Some quite shocking news this week. In France a gunman, over the last nine days, has killed seven people – three soldiers of North African or Caribbean origin and yesterday (March 19) a religious teacher and three children. Another teenager, shot in the same incident, is gravely ill. Whether the perpetrator(s) is an extremist right-wing, racist, anti-Semitic or something else is not much more than speculation at the moment. Hopefully he will have left enough clues to ensure his quick capture.

In England the shock was provided during an FA Cup quarter final. The Bolton midfielder, Fabrice Muamba, without warning and unattended by anyone, suddenly collapsed from a massive coronary attack and stopped breathing. It goes without saying that someone of his profession, especially a “box-to-box” midfielder like Muamba,  would be regarded as fitter than virtually all of his contemporaries, and this made the news more shocking than ever. If nothing else, the event was a salutary reminder of life’s unpredictability. Muamba was on the pitch, unconscious, for six minutes, before being rushed to hospital. The players, officials and spectators couldn’t be fully aware of events, almost unique as they were, but there was a sense that something was deeply wrong. This was one of those “only a game” moments that we don’t see often enough. Continue reading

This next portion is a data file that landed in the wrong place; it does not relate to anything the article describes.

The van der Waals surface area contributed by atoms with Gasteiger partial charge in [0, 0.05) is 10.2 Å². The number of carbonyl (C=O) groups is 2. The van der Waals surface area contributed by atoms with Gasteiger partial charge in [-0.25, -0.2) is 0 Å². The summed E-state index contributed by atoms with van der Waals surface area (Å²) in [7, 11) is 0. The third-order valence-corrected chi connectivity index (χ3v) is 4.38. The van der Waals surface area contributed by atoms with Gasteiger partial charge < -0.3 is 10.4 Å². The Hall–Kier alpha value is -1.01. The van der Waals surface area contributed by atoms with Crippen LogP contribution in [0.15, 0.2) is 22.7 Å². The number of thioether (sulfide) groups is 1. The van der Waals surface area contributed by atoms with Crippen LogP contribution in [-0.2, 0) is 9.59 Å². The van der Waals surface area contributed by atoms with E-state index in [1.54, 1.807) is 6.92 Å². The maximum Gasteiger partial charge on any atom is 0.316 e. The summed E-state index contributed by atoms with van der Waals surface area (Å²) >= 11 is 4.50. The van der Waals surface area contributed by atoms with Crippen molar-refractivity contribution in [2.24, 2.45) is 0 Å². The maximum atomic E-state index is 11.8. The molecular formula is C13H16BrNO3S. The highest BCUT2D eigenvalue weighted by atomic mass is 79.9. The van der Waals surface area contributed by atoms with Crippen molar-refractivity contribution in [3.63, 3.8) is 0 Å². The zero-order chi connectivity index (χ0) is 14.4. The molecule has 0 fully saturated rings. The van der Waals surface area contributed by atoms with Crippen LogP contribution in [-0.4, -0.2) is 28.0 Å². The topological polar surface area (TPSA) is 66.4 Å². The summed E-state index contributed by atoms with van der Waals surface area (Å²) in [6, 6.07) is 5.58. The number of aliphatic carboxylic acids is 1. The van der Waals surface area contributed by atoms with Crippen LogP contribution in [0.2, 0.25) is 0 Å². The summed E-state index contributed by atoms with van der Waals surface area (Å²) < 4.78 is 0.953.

Ten Years Gone